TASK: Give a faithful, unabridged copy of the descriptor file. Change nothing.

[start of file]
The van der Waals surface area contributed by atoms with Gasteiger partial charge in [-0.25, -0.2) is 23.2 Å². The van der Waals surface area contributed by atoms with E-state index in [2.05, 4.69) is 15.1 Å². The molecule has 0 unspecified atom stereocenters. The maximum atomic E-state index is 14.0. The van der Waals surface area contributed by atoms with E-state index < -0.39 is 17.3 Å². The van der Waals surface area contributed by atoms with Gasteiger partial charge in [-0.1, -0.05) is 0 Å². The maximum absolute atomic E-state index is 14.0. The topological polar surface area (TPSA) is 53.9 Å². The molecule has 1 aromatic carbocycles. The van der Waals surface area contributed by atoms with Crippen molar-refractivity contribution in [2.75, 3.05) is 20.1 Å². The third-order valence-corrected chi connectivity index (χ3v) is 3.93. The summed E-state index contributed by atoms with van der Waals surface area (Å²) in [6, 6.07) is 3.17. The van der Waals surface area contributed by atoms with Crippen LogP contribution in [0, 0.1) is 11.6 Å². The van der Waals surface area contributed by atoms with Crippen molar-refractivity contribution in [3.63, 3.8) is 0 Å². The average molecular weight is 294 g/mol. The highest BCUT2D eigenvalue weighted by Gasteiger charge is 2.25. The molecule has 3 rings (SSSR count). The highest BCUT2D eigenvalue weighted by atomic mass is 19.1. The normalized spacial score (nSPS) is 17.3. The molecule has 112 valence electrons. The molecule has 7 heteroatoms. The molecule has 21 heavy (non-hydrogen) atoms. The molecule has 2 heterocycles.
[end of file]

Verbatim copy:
The van der Waals surface area contributed by atoms with Gasteiger partial charge in [-0.25, -0.2) is 23.2 Å². The van der Waals surface area contributed by atoms with E-state index in [2.05, 4.69) is 15.1 Å². The molecule has 0 unspecified atom stereocenters. The maximum atomic E-state index is 14.0. The van der Waals surface area contributed by atoms with E-state index < -0.39 is 17.3 Å². The van der Waals surface area contributed by atoms with Gasteiger partial charge in [-0.1, -0.05) is 0 Å². The maximum absolute atomic E-state index is 14.0. The topological polar surface area (TPSA) is 53.9 Å². The molecule has 1 aromatic carbocycles. The van der Waals surface area contributed by atoms with Crippen molar-refractivity contribution in [2.75, 3.05) is 20.1 Å². The third-order valence-corrected chi connectivity index (χ3v) is 3.93. The summed E-state index contributed by atoms with van der Waals surface area (Å²) in [6, 6.07) is 3.17. The van der Waals surface area contributed by atoms with Crippen LogP contribution in [0, 0.1) is 11.6 Å². The van der Waals surface area contributed by atoms with Crippen molar-refractivity contribution in [3.63, 3.8) is 0 Å². The average molecular weight is 294 g/mol. The highest BCUT2D eigenvalue weighted by Gasteiger charge is 2.25. The molecule has 3 rings (SSSR count). The highest BCUT2D eigenvalue weighted by atomic mass is 19.1. The normalized spacial score (nSPS) is 17.3. The molecule has 112 valence electrons. The molecule has 7 heteroatoms. The molecule has 21 heavy (non-hydrogen) atoms. The molecule has 2 heterocycles.